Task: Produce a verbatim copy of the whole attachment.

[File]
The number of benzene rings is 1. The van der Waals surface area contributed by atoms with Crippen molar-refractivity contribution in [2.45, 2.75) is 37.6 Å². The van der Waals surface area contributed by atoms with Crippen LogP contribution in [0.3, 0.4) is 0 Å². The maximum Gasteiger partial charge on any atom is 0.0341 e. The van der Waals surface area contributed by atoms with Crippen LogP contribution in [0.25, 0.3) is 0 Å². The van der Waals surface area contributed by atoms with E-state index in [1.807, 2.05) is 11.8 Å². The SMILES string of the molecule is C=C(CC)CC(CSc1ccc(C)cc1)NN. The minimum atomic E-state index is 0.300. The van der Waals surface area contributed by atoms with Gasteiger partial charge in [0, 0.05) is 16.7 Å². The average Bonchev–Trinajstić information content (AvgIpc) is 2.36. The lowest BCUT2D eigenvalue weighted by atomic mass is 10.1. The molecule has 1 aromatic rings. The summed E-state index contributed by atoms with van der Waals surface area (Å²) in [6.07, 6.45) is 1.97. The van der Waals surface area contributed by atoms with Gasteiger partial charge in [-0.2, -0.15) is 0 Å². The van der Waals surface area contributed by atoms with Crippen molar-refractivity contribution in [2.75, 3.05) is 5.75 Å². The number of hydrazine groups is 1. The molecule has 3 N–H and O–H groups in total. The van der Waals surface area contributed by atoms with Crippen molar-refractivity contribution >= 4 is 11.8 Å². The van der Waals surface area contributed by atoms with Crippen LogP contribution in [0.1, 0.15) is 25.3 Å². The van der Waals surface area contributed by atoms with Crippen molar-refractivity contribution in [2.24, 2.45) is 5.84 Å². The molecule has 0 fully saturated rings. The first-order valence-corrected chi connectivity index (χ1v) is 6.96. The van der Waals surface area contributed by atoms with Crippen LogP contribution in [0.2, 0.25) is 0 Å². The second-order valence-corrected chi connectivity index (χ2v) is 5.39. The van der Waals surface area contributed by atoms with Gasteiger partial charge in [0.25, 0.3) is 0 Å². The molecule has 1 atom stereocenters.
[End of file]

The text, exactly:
The number of benzene rings is 1. The van der Waals surface area contributed by atoms with Crippen molar-refractivity contribution in [2.45, 2.75) is 37.6 Å². The van der Waals surface area contributed by atoms with Crippen LogP contribution in [0.3, 0.4) is 0 Å². The maximum Gasteiger partial charge on any atom is 0.0341 e. The van der Waals surface area contributed by atoms with Crippen LogP contribution in [0.25, 0.3) is 0 Å². The van der Waals surface area contributed by atoms with E-state index in [1.807, 2.05) is 11.8 Å². The SMILES string of the molecule is C=C(CC)CC(CSc1ccc(C)cc1)NN. The minimum atomic E-state index is 0.300. The van der Waals surface area contributed by atoms with Gasteiger partial charge in [0, 0.05) is 16.7 Å². The average Bonchev–Trinajstić information content (AvgIpc) is 2.36. The lowest BCUT2D eigenvalue weighted by atomic mass is 10.1. The molecule has 1 aromatic rings. The summed E-state index contributed by atoms with van der Waals surface area (Å²) in [6.07, 6.45) is 1.97. The van der Waals surface area contributed by atoms with Gasteiger partial charge in [-0.2, -0.15) is 0 Å². The van der Waals surface area contributed by atoms with Crippen molar-refractivity contribution in [2.75, 3.05) is 5.75 Å². The number of hydrazine groups is 1. The molecule has 3 N–H and O–H groups in total. The van der Waals surface area contributed by atoms with Crippen molar-refractivity contribution >= 4 is 11.8 Å². The van der Waals surface area contributed by atoms with Crippen LogP contribution in [0.1, 0.15) is 25.3 Å². The van der Waals surface area contributed by atoms with Crippen molar-refractivity contribution in [2.24, 2.45) is 5.84 Å². The molecule has 0 fully saturated rings. The first-order valence-corrected chi connectivity index (χ1v) is 6.96. The van der Waals surface area contributed by atoms with Crippen LogP contribution in [0.2, 0.25) is 0 Å². The second-order valence-corrected chi connectivity index (χ2v) is 5.39. The van der Waals surface area contributed by atoms with Gasteiger partial charge in [0.25, 0.3) is 0 Å². The molecule has 1 atom stereocenters.